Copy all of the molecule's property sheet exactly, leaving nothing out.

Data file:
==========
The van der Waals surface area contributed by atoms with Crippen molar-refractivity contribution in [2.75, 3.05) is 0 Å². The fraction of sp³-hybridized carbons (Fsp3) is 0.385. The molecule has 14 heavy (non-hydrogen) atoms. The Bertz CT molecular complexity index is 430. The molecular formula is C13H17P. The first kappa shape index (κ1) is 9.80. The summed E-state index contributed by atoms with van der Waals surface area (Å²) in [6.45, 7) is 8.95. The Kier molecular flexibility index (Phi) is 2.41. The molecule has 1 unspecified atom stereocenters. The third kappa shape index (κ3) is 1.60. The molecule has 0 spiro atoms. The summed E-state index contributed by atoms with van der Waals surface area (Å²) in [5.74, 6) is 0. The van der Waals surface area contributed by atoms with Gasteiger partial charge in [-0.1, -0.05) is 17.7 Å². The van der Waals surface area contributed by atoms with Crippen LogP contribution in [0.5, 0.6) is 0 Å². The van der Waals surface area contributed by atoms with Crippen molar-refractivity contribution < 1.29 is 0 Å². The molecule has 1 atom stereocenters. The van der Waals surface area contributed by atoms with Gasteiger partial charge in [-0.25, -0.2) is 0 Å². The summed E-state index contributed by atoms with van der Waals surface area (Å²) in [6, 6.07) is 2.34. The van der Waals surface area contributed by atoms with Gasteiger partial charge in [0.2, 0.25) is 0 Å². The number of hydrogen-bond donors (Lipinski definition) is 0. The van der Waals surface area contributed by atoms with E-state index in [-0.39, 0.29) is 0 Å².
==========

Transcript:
The van der Waals surface area contributed by atoms with Crippen molar-refractivity contribution in [2.75, 3.05) is 0 Å². The fraction of sp³-hybridized carbons (Fsp3) is 0.385. The molecule has 14 heavy (non-hydrogen) atoms. The Bertz CT molecular complexity index is 430. The molecular formula is C13H17P. The first kappa shape index (κ1) is 9.80. The summed E-state index contributed by atoms with van der Waals surface area (Å²) in [6.45, 7) is 8.95. The Kier molecular flexibility index (Phi) is 2.41. The molecule has 1 unspecified atom stereocenters. The third kappa shape index (κ3) is 1.60. The molecule has 0 spiro atoms. The summed E-state index contributed by atoms with van der Waals surface area (Å²) in [5.74, 6) is 0. The van der Waals surface area contributed by atoms with Gasteiger partial charge in [-0.1, -0.05) is 17.7 Å². The van der Waals surface area contributed by atoms with Crippen LogP contribution in [0.5, 0.6) is 0 Å². The van der Waals surface area contributed by atoms with Crippen molar-refractivity contribution < 1.29 is 0 Å². The molecule has 1 atom stereocenters. The van der Waals surface area contributed by atoms with Gasteiger partial charge in [-0.25, -0.2) is 0 Å². The summed E-state index contributed by atoms with van der Waals surface area (Å²) in [6, 6.07) is 2.34. The van der Waals surface area contributed by atoms with Gasteiger partial charge in [0.2, 0.25) is 0 Å². The number of hydrogen-bond donors (Lipinski definition) is 0. The van der Waals surface area contributed by atoms with E-state index in [-0.39, 0.29) is 0 Å².